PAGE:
Judgment Calls: A Framework for Thinking on Your Feet

Posted By: Jon Lavietes Global Alliance Summit, Member Resources,

It’s hard for alliance managers to see around every corner. No amount of preparation will enable anyone spearheading a collaboration to anticipate every possible scenario. Simply put, surprises happen. Although personality—namely being composed and cool under fire—can often dictate the success of managing through sudden, disruptive change, there’s actually a framework that can help with it, too. 

Or as Neil Blecherman, CSAP, technology alliances and partner program director at Nutanix, put it at the 2024 ASAP Global Alliance Summit earlier this spring, there’s a structured way to practice “the skill of thinking on your feet, which can be turned into a single word: judgment.” In fact, he delivered a presentation with the very name, “Sharpening the Essential Skill of Judgment in an Alliance.”

Blecherman regaled the audience with his “five-box” method, which calls for alliance managers to think through: 1) past events leading up to the situation, 2) what changed so suddenly in the present, 3) the outcome goals for the immediate future, 4) your company’s values, and 5) your personal values.  

Using four case studies—one of which had nothing to do with corporate alliance management—Blecherman demonstrated how this methodology helps individuals through sticky situations. 

Homing In on Personal Values Like a Heat-Seeking Missile

The first of these cases involved Stanislav Petrov, a former lieutenant colonel in the old Soviet Union, who on one September day in 1983 saw an indication of a US missile attack flash before him on his satellite monitoring screen. In the context of a very contentious past relationship between the two countries, which had just been exacerbated by the Soviet Union’s decision to shoot down a South Korean airliner carrying American citizens a few weeks prior, Petrov had to determine whether to press the button that would alert the Kremlin to launch a counterattack.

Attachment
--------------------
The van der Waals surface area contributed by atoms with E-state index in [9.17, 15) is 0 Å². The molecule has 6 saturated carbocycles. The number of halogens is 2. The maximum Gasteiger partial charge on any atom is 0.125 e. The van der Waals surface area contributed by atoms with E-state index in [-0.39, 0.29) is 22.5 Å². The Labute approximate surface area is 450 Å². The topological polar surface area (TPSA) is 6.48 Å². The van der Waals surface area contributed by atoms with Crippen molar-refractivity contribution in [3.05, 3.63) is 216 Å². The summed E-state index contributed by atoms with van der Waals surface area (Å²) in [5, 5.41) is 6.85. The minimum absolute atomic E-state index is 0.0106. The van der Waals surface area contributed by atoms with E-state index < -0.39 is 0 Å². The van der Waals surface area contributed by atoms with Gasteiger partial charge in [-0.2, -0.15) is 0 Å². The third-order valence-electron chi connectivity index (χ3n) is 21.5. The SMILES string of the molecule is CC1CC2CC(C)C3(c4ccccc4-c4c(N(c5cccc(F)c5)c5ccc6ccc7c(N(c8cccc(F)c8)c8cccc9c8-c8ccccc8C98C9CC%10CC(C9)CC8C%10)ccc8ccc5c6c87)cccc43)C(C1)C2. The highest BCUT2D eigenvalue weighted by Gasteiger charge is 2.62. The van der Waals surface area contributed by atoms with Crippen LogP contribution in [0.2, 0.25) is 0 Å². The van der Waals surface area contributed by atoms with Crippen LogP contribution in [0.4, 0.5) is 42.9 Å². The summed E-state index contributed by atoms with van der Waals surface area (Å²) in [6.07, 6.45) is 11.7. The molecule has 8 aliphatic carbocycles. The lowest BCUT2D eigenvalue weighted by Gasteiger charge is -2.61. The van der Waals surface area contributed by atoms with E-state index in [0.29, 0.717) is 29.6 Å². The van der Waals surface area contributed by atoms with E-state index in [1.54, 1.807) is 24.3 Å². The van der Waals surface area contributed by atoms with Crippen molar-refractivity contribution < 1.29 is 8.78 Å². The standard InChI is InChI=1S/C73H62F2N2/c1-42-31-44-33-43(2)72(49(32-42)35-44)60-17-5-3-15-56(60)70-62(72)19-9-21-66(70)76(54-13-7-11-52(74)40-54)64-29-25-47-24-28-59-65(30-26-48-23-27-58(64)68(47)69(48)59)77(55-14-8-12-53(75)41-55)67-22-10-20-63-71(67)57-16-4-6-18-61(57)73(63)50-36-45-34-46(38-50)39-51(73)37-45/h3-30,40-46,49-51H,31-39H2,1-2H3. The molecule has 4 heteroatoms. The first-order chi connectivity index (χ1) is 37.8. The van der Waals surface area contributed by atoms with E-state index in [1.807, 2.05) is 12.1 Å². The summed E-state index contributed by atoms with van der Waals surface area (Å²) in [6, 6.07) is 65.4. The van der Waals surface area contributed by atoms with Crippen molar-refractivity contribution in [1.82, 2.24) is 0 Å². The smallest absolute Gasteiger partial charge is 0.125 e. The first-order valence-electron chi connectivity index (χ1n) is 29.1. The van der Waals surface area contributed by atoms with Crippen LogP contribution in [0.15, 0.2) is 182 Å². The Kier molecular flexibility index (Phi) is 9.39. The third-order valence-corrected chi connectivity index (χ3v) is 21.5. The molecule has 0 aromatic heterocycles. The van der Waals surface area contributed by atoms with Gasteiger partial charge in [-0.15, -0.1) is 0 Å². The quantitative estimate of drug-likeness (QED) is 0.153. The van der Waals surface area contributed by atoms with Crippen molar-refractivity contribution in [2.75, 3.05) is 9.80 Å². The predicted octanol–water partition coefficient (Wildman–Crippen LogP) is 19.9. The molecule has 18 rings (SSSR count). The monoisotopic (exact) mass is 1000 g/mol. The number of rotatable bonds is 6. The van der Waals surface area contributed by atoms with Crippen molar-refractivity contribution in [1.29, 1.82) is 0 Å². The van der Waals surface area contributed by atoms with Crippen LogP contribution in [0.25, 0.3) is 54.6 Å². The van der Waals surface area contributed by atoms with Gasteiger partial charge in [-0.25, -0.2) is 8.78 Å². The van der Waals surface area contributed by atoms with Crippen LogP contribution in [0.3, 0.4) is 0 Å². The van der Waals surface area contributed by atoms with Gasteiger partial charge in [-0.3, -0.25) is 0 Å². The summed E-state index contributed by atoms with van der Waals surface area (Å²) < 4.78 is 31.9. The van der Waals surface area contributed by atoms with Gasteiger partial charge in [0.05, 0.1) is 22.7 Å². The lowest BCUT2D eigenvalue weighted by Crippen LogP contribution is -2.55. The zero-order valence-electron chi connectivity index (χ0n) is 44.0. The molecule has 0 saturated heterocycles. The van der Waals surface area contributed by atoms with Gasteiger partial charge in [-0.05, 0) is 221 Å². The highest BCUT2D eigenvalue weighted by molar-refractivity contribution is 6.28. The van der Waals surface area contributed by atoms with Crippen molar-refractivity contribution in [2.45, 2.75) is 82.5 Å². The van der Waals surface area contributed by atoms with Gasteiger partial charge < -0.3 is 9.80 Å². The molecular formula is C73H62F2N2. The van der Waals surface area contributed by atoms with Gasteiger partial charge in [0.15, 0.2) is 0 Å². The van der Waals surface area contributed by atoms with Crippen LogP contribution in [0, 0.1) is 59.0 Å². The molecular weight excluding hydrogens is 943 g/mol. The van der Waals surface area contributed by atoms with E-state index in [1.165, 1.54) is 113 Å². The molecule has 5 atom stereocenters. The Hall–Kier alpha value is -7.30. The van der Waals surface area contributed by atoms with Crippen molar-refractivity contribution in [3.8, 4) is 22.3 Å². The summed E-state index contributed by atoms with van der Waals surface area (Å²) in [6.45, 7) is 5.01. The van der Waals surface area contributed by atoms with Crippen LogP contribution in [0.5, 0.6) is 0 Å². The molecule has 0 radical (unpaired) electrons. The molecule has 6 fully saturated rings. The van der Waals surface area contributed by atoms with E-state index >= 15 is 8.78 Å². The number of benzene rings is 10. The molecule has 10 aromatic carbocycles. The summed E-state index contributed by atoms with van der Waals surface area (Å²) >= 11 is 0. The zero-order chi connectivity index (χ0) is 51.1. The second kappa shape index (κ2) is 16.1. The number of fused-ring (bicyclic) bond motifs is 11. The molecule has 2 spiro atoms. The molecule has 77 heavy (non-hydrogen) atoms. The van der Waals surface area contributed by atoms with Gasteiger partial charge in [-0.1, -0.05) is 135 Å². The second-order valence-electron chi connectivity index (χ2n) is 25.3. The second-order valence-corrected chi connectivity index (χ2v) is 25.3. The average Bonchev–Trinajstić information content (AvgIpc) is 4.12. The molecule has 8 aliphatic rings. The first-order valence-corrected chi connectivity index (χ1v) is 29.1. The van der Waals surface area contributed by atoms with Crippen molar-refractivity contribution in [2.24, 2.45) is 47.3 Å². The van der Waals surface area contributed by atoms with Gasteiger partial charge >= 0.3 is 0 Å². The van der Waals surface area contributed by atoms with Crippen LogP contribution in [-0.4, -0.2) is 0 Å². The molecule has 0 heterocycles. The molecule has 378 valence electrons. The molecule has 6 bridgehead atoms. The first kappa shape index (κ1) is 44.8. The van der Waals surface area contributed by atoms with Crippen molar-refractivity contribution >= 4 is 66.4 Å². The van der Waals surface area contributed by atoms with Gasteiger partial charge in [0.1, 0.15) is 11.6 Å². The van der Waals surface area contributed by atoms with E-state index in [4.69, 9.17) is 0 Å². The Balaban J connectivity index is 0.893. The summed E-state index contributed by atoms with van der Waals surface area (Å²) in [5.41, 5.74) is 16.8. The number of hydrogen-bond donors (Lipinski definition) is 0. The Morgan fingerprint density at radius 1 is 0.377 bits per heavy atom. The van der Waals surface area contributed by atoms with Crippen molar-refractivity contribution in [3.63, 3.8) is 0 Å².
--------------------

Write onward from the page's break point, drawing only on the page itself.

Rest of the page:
While the Soviet Union’s values emphasized defending the country at all costs and incentivized Petrov to move forward with a counterstrike—“he's rewarded to protect Russia by pushing that button,” said Blecherman; “he's not rewarded to have judgment”—a fact-finding mission led Petrov to overrule that course of action. First, Petrov found no vapor plumes. Second, the satellite reading showed only five American missiles— Petrov figured “‘they would attack us with a huge influx of missiles,’” in Blecherman’s retelling.  

“He did not push the button. He was fired from the army because the Soviet Union did not want to acknowledge that their new satellite system didn't work,” Blecherman revealed. “Personal values: this is what drove his judgment.” 

Hungry? You May Have to Humbly Eat Your Words

Blecherman’s next case study involved a high-functioning partnership with a startup that had proved to be a business, technology, and cultural fit with his organization. This small company was “adopting our technology very aggressively,” according to Blecherman, and was eager to showcase Nutanix’s next developments to its clients. 

Blecherman’s employer threw the partner a curveball by delaying its product roadmap, which resulted in broken promises to the ally’s customers. 

“They were understandably very upset,” Blecherman said.